Suddenly, I force my eyes open and sit up in my bed. It’s the middle of the night. Just a dream, I tell myself. It was just a dream.
Earlier that month, Al Lucas, a former Troy University defensive lineman who was playing for the AFL’s Los Angeles Avengers, died of a spinal cord injury sustained on a kickoff return. Two years earlier, Julian Yearwood, a lineman for the Arena team in Bakersfield, Calif., collapsed and died after a blocking a field goal attempt. Each time news like that would break, I would inevitably entertain the same selfish thought: What would I do in that situation? Could I maintain a level head? Would I have to be the one to call his wife? Or his parents? It was a scary thought, one I didn’t want to entertain in the day time. Occasionally my brain would force my hand at night.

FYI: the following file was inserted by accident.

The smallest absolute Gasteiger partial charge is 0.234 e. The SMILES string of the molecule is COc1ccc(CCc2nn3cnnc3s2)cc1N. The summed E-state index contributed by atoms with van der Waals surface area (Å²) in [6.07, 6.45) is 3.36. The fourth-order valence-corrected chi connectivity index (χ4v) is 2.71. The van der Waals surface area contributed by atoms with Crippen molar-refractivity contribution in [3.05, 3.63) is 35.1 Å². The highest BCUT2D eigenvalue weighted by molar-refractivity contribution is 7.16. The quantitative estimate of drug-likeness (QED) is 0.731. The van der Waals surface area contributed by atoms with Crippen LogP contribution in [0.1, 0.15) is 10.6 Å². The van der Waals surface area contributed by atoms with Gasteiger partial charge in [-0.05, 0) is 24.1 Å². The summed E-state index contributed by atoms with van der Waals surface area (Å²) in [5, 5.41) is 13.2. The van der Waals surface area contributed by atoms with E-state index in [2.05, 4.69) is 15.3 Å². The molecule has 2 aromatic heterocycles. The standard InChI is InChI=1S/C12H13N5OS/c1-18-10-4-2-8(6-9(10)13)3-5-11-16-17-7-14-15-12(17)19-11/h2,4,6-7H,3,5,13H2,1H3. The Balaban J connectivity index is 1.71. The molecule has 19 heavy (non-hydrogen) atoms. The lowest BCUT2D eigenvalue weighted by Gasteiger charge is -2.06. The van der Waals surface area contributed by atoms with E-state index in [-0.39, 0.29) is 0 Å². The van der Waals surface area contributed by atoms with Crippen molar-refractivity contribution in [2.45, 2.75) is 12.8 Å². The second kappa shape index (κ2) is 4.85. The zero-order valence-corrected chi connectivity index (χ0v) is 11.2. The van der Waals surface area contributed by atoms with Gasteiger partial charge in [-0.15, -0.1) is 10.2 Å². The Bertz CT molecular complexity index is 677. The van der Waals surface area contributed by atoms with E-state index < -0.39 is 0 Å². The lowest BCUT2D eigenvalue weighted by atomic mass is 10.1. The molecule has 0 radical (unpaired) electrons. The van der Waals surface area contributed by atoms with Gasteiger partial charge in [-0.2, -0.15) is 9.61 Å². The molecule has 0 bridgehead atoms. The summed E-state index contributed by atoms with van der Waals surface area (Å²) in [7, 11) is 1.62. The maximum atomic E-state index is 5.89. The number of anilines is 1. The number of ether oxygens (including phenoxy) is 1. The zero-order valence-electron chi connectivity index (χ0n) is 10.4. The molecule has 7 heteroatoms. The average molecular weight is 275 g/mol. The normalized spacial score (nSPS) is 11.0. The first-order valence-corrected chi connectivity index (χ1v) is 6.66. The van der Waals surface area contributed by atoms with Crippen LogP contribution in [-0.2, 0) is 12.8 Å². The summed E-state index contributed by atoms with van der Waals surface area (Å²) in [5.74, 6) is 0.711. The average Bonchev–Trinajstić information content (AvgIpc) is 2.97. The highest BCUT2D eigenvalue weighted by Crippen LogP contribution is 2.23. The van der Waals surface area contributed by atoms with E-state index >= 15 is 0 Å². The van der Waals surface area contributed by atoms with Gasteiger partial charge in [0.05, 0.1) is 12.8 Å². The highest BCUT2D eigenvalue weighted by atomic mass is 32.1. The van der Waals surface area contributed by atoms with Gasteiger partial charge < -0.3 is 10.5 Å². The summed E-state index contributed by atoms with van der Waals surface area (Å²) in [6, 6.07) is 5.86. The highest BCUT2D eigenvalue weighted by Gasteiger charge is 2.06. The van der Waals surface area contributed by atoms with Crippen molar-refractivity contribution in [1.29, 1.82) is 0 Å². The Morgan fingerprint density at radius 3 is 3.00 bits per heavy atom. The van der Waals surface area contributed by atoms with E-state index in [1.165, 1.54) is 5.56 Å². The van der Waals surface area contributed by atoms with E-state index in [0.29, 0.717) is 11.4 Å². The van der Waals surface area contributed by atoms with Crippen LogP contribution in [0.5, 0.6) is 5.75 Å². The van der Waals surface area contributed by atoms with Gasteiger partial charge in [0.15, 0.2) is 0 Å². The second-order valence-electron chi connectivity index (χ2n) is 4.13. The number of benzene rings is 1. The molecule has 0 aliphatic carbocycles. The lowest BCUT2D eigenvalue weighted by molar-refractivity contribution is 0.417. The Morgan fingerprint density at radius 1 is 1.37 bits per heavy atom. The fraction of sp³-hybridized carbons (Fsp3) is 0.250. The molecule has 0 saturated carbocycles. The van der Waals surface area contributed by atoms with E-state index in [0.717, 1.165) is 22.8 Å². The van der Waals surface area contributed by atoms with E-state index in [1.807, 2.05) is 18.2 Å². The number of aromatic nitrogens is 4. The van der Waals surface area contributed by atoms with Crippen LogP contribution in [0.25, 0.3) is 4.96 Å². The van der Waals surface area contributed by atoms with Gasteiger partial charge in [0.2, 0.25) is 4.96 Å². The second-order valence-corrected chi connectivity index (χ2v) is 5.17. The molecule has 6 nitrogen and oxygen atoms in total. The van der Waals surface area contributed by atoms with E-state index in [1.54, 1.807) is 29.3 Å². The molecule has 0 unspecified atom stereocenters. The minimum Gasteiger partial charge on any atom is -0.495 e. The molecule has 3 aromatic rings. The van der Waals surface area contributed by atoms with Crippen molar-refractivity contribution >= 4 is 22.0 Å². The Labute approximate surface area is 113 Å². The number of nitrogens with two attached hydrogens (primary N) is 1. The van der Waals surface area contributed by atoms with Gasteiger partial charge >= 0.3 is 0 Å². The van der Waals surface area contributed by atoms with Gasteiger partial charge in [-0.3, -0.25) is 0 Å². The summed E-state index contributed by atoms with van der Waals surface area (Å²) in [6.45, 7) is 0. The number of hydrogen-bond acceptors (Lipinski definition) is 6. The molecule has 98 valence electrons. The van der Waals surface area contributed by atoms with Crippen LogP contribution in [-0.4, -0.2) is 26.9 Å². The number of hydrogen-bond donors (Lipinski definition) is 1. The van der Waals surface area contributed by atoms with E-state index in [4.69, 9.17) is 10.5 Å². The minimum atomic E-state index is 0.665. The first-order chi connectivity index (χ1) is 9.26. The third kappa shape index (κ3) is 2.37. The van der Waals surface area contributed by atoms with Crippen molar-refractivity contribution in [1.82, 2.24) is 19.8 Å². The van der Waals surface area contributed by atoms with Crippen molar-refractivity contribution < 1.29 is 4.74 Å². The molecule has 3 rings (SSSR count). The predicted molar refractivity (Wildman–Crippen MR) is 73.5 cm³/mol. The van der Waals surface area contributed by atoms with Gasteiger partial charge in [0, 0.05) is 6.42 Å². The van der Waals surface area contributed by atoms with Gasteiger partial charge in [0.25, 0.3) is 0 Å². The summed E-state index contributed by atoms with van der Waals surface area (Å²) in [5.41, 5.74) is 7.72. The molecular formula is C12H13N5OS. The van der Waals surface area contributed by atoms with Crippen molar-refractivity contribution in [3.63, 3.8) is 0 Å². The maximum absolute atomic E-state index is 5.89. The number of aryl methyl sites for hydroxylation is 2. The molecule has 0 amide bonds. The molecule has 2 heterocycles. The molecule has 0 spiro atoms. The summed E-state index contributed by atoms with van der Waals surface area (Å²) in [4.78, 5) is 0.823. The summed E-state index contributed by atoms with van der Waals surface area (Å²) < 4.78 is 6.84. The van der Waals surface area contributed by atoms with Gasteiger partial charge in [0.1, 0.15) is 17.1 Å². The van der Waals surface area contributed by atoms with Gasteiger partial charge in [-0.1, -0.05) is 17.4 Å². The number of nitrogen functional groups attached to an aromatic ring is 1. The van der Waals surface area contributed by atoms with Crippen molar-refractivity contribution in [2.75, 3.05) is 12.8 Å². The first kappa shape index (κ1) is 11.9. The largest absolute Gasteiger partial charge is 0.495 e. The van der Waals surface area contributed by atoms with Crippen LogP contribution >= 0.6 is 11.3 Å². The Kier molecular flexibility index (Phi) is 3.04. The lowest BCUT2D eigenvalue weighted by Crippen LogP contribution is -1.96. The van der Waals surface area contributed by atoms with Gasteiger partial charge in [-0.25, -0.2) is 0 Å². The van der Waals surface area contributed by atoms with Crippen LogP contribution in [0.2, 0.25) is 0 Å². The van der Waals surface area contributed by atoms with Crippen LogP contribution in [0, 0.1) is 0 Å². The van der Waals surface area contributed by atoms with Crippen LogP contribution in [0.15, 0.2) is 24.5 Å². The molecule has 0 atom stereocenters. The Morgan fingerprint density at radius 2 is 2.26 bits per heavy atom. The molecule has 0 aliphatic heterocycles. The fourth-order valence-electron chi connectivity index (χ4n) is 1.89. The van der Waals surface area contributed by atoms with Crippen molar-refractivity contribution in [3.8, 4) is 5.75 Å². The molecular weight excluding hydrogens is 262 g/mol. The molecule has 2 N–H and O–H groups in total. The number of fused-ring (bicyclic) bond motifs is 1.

After Lucas’ death in 2005, I got calls from sportswriters who wanted to know if I thought arena football was too dangerous. Being a good public relations man, I scoffed on behalf of my trade: Yes arena football is dangerous, but it’s no more dangerous than any other brand of football. And, although football is an inherently dangerous sport, it’s a controlled element. Why, there’s more technology in those helmets they’re wearing than there was in the Apple II! And, although two deaths on the field in two years is an alarming statistic, think of that number in context of how many players compete in arena football on a yearly basis. Hundreds of them! Too dangerous? I think not!